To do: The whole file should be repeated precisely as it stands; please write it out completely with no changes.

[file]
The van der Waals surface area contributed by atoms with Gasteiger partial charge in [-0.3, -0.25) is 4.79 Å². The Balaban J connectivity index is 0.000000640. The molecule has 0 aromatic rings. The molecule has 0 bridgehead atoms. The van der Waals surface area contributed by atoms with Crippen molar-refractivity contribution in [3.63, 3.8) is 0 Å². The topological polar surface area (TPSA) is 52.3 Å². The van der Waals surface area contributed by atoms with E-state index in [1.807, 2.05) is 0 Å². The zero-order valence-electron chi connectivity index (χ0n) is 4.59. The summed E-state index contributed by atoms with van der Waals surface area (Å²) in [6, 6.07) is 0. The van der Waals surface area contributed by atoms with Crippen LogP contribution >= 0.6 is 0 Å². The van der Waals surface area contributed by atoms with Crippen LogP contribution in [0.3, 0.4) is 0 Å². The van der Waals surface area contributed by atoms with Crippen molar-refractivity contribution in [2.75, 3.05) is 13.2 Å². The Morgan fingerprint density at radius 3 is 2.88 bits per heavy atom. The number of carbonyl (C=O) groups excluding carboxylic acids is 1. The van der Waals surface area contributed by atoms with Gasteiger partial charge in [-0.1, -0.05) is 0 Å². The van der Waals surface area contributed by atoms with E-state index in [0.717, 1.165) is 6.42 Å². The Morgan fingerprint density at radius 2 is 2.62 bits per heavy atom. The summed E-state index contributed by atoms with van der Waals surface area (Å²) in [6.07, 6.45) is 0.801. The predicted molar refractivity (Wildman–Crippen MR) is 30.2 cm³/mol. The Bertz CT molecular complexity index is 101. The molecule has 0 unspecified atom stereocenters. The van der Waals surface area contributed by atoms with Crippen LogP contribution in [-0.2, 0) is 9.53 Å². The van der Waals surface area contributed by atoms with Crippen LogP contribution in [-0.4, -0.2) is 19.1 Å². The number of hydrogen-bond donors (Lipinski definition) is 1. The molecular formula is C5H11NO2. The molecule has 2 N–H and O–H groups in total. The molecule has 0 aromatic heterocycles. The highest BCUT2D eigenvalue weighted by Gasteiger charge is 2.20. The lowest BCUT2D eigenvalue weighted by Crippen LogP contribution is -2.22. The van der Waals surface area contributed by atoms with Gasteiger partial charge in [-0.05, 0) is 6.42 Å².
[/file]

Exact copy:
The van der Waals surface area contributed by atoms with Gasteiger partial charge in [-0.3, -0.25) is 4.79 Å². The Balaban J connectivity index is 0.000000640. The molecule has 0 aromatic rings. The molecule has 0 bridgehead atoms. The van der Waals surface area contributed by atoms with Crippen molar-refractivity contribution in [3.63, 3.8) is 0 Å². The topological polar surface area (TPSA) is 52.3 Å². The van der Waals surface area contributed by atoms with E-state index in [1.807, 2.05) is 0 Å². The zero-order valence-electron chi connectivity index (χ0n) is 4.59. The summed E-state index contributed by atoms with van der Waals surface area (Å²) in [6, 6.07) is 0. The van der Waals surface area contributed by atoms with Crippen LogP contribution >= 0.6 is 0 Å². The van der Waals surface area contributed by atoms with Crippen LogP contribution in [0.3, 0.4) is 0 Å². The van der Waals surface area contributed by atoms with Crippen molar-refractivity contribution in [2.75, 3.05) is 13.2 Å². The Morgan fingerprint density at radius 3 is 2.88 bits per heavy atom. The number of carbonyl (C=O) groups excluding carboxylic acids is 1. The van der Waals surface area contributed by atoms with Gasteiger partial charge in [-0.1, -0.05) is 0 Å². The van der Waals surface area contributed by atoms with E-state index in [0.717, 1.165) is 6.42 Å². The Morgan fingerprint density at radius 2 is 2.62 bits per heavy atom. The summed E-state index contributed by atoms with van der Waals surface area (Å²) in [6.07, 6.45) is 0.801. The predicted molar refractivity (Wildman–Crippen MR) is 30.2 cm³/mol. The Bertz CT molecular complexity index is 101. The molecule has 0 unspecified atom stereocenters. The van der Waals surface area contributed by atoms with Crippen LogP contribution in [-0.2, 0) is 9.53 Å². The van der Waals surface area contributed by atoms with Crippen LogP contribution in [-0.4, -0.2) is 19.1 Å². The number of hydrogen-bond donors (Lipinski definition) is 1. The molecular formula is C5H11NO2. The molecule has 2 N–H and O–H groups in total. The molecule has 0 aromatic heterocycles. The highest BCUT2D eigenvalue weighted by Gasteiger charge is 2.20. The lowest BCUT2D eigenvalue weighted by Crippen LogP contribution is -2.22. The van der Waals surface area contributed by atoms with Gasteiger partial charge in [-0.05, 0) is 6.42 Å².